Bottorff immediately preferred vending to candy and tobacco wholesalers. In selling to vending operators, he more often dealt directly with company owners. Hence, it was and is a more personal relationship than some venues.
KEY RESOURCE: NATIONAL VEND BROKERS ASSOCIATION
The National Vend Brokers Association (NVBA) was an important group for dedicated vend brokers such as Bottorff. It gave them a forum for sharing contacts and ideas. “I got to learn from people all over the country,” Bottorff said. For product manufacturers, NVBA provided ready access to the vending channel.
Sales doubled every year for the company for several years.
This past year has been the first year the company’s sales have not increased, but Bottorff isn’t discouraged. He recognizes that the recession has slowed business.
Another challenge has been the requirement to provide “better for you” products. While the demand for these items began in the schools, it has carried into business and industrial accounts, and it has impacted sales.
In time, Bottorff thinks consumers will begin to buy more of the “better for you” products that vending operators sell, which will lift sales.
TECHNOLOGY PROMISES GROWTH
The vending industry, in his view, is regrouping, and he is encouraged by what he sees.
Bottorff believes that technology promises a new era for vending. And he is encouraged by the number of operators who have embraced pre-kitting, remote machine monitoring and cashless transactions.
“The technology advances are coming faster than anticipated,” he said. He expects it will be the larger independent operators, not the nationals, who will bring new technology to market. “Technology is the answer,” he said.
In the years he’s been in the vending industry, Bottorff has seen operator professionalism improve, and he believes technology will augment this change.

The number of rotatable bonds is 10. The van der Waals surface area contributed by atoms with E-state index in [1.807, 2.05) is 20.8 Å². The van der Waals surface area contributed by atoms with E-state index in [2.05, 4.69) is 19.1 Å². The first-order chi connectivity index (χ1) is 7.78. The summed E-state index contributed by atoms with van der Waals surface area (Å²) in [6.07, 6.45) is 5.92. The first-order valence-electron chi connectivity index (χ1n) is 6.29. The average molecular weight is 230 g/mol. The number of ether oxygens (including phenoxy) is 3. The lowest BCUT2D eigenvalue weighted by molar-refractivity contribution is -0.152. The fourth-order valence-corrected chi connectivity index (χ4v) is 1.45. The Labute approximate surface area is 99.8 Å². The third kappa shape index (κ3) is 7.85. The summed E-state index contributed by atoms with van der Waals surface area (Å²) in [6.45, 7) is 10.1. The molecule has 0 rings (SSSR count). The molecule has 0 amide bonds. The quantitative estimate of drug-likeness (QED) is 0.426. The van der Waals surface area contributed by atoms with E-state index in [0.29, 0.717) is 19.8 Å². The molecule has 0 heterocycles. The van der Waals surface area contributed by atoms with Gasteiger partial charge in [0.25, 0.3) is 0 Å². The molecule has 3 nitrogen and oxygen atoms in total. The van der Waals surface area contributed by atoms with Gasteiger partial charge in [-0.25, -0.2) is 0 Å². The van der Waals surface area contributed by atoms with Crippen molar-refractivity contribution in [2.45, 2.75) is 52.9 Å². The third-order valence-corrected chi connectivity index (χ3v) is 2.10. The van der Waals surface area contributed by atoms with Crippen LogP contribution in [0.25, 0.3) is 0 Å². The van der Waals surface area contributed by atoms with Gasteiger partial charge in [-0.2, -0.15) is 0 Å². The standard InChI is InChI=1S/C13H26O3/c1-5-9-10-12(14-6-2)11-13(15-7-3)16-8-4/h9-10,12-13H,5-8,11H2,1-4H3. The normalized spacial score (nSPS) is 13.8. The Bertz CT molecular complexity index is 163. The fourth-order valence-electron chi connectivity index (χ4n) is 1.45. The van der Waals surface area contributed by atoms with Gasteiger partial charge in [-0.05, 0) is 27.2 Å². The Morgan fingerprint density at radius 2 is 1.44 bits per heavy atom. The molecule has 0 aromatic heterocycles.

He is among the brokers who have accessed third party data providers to develop sales data for vending operators.
One thing Bottorff has noticed is the resilience of many independent operators. The independents have been less affected by the recession than the nationals, he said, since the accounts the independents service have not laid off as many workers as the big locations that the nationals serve.
“In our market, the independents are definitely holding their own,” he said.
Bottorff encourages operators to recognize that product manufacturers want them, the operators, to use technology since they, the manufacturers, need it to be able to track sales better. If more operators use technology, the manufacturers will invest more of their resources in the vending channel, Bottorff said.
“Manufacturers respond well to operators that embrace new technology,” he said.
THE INDUSTRY REWARDS DEDICATED MEMBERS
In the meantime, Bottorff is also optimistic due to the better products that manufacturers are offering to the vending channel. “I love the variety of things we get to sell,” he said. “And working with my team of dedicated professionals makes it all much more satisfying and productive.” In addition, “Relationships still matter in this industry,” he said.